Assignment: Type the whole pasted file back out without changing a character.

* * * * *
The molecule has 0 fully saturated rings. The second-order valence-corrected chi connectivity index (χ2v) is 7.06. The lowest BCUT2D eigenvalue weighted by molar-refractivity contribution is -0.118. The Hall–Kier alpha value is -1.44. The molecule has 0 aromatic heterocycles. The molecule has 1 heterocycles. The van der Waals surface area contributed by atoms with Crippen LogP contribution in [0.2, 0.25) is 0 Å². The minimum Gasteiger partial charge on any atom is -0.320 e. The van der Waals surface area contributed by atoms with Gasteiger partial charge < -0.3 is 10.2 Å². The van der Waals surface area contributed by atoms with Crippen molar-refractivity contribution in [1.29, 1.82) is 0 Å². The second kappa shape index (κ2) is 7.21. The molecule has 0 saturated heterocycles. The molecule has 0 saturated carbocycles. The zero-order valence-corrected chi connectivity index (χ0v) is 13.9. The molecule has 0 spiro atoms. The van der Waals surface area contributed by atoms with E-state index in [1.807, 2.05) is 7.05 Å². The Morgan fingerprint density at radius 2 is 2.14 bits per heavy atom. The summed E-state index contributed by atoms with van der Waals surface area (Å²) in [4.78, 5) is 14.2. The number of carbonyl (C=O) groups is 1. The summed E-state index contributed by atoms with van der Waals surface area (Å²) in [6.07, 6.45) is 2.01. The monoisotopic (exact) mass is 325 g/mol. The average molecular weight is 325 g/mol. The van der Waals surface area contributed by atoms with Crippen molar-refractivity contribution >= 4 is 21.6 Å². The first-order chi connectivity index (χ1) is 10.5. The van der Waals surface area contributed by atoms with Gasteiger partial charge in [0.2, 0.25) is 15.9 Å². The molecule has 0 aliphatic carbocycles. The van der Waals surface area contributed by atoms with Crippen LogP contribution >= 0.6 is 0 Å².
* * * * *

The molecule has 0 fully saturated rings. The second-order valence-corrected chi connectivity index (χ2v) is 7.06. The lowest BCUT2D eigenvalue weighted by molar-refractivity contribution is -0.118. The Hall–Kier alpha value is -1.44. The molecule has 0 aromatic heterocycles. The molecule has 1 heterocycles. The van der Waals surface area contributed by atoms with Crippen LogP contribution in [0.2, 0.25) is 0 Å². The minimum Gasteiger partial charge on any atom is -0.320 e. The van der Waals surface area contributed by atoms with Gasteiger partial charge < -0.3 is 10.2 Å². The van der Waals surface area contributed by atoms with Crippen molar-refractivity contribution in [1.29, 1.82) is 0 Å². The second kappa shape index (κ2) is 7.21. The molecule has 0 saturated heterocycles. The molecule has 0 saturated carbocycles. The zero-order valence-corrected chi connectivity index (χ0v) is 13.9. The molecule has 0 spiro atoms. The van der Waals surface area contributed by atoms with E-state index in [1.807, 2.05) is 7.05 Å². The Morgan fingerprint density at radius 2 is 2.14 bits per heavy atom. The summed E-state index contributed by atoms with van der Waals surface area (Å²) in [4.78, 5) is 14.2. The number of carbonyl (C=O) groups is 1. The summed E-state index contributed by atoms with van der Waals surface area (Å²) in [6.07, 6.45) is 2.01. The monoisotopic (exact) mass is 325 g/mol. The average molecular weight is 325 g/mol. The van der Waals surface area contributed by atoms with Crippen molar-refractivity contribution >= 4 is 21.6 Å². The first-order chi connectivity index (χ1) is 10.5. The van der Waals surface area contributed by atoms with Gasteiger partial charge in [0.2, 0.25) is 15.9 Å². The molecule has 0 aliphatic carbocycles. The van der Waals surface area contributed by atoms with Crippen LogP contribution >= 0.6 is 0 Å².